It was true. Quite unconsciously the troubled husband and father was weeping. "I fear to leave you, dear Maria. All is so uncertain. I can only ask you two favors; if you will grant them, you will do all that can be done to send me away with hope. Will you promise me to have nothing to do whatever with Fray Ignatius; and to resist every attempt he may make to induce you to go into a religious house of any kind?"

"I promise you, Roberto. By my mother's cross, I promise you!"

"Again, dear Maria, if you should be in any danger, promise me that you will do as Antonia and Lopez Navarro think it wisest and best."

"Go with God, my, husband. Go with God, in a good hour. All you wish, I will do."

He held her to his heart and kissed her, and she whispered amid her tender farewells to himself, messages to her soils-- but especially to Juan. "Will you see Juan? If you do, tell him I repent. I send him a thousand blessings! Ah, the dear one! Kiss him for me, Roberto! Tell him how much I love him, Roberto! How I sorrow because I was cross to him! My precious one! My good son, who always loved me so dearly!"

At length Isabel came in to weep in her mother's arms. "Luis is going away," she cried. The father felt a momentary keen pang of jealousy. "I am going also, queridita," he said mournfully. Then she threw her arms around his neck and bewailed her bad fortune. "If I were the Almighty God, I would not give love and then take it away," she murmured. "I would give orders that the good people should always be happy. I would not let men like Santa Anna live. He is a measureless monster, and ought to go to the d--to purgatory, at the very least."

While the Senora soothed her complaining, the doctor left. One troubled glance of a great love he cast backward from the door ere he closed it behind him; and then his countenance suddenly changed. Stern and strong it grew, with a glow of anger in the steel-blue eyes that gave an entirely new character to it.

He called Antonia into his study, and talked with her of the crisis which was approaching, and of the conduct of their affairs in it. He showed her the places in which his gold coin was hidden. He told her on whom to rely in any emergency.

"We have sure information that General Urrea, with the vanguard of a large Mexican army, will be here next month. Santa Anna will follow him quickly. You see that the city must either be defended or our men must retreat. I am going to Houston with this dilemma. Luis and Dare will join Fannin at Goliad. Now, my dear child, you have my place to fill. If Santa Anna takes possession of San Antonio, what will you do?"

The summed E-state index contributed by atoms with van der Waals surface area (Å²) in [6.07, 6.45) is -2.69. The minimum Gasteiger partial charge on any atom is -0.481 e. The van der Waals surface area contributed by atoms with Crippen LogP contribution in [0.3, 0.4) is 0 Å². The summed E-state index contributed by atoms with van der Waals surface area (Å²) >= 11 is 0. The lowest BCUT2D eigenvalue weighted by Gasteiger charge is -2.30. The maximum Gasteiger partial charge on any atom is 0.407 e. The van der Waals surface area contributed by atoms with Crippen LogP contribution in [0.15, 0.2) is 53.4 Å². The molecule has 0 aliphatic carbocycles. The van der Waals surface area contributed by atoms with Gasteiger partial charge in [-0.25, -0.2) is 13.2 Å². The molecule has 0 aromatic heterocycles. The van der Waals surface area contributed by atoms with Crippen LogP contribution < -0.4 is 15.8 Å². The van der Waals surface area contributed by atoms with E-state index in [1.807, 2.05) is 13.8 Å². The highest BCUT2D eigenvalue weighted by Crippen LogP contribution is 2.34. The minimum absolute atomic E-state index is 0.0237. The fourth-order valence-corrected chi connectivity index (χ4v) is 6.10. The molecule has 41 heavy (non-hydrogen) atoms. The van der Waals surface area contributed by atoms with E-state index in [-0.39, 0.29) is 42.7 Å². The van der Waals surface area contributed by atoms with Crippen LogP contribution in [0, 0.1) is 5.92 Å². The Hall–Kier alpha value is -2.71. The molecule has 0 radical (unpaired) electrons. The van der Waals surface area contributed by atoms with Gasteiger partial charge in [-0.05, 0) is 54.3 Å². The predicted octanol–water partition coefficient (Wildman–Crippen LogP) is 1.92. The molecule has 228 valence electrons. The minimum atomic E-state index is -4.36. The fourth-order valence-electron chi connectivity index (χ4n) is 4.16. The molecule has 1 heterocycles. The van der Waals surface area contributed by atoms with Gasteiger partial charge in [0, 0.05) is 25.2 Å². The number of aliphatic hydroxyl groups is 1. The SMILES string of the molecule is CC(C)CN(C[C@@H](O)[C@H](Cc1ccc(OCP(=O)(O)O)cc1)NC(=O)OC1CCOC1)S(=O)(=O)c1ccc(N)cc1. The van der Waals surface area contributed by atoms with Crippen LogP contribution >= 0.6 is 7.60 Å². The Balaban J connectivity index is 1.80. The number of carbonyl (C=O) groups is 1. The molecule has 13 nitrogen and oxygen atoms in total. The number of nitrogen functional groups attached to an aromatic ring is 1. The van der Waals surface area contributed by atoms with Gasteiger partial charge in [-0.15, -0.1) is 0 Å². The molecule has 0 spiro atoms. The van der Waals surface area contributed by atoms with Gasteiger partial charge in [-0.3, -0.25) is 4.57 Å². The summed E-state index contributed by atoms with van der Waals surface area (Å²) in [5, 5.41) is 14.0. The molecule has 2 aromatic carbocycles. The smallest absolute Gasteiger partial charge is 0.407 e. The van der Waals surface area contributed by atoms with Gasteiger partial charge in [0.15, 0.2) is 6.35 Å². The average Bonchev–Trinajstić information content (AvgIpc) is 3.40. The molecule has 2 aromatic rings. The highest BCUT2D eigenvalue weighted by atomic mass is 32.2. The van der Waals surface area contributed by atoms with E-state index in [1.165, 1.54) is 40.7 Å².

"If we are not disturbed in any way, I will keep very quiet within my own home."

"If Fray Ignatius attempts to interfere with you--what then?"

"I will fly from him, and take Isabel and mi madre with me."

"That is your only safety. I shall hear if the Americans desert the city; then I will send your brother Thomas, if by any possibility it can be done, to guard you to the eastern settlements. But I may not be able to do this--there may be no time--it cannot be depended upon--Lopez Navarro will help you all he can, and Ortiz. You may always rely on Ortiz."

"My father, I cannot trust Ortiz. Every man is a master to a peon. He would mean to do kindly, but his cowardice might make him false."

"Ortiz is no peon. He is a Mexican officer of high rank, whom Santa Anna ordered to be shot. I saved his life. He wears the clothes of a peon--that is necessary; but he has the honor and gratitude of a gentleman beneath them. If necessary, trust Ortiz fully. One thing above all others remember-- flight before a convent."

"Flight! Yes, death before it! I promise you, father. When we meet again, you shall say, well done, Antonia."

It was now about midnight. They went back to the parlor. Luis and Dare sat by the dying fire. They were bent forward, close together over it, talking in a low voice. They rose when the doctor spoke, and silently kissed Antonia.

"It will be a hard ride, now," said the doctor," and Dare answered, mechanically, "but we shall manage it." He held Antonia's hand, and she went with them to the rear of the house. Their horses were standing ready saddled. Silently the men mounted. In a moment they had passed the gate, and the beat of their horses' hoofs gradually died away.

But all through the clear spaces of the sky the Christmas bells were ringing, and the serenaders were musically telling each other,

    "At twelve will the Child be born!"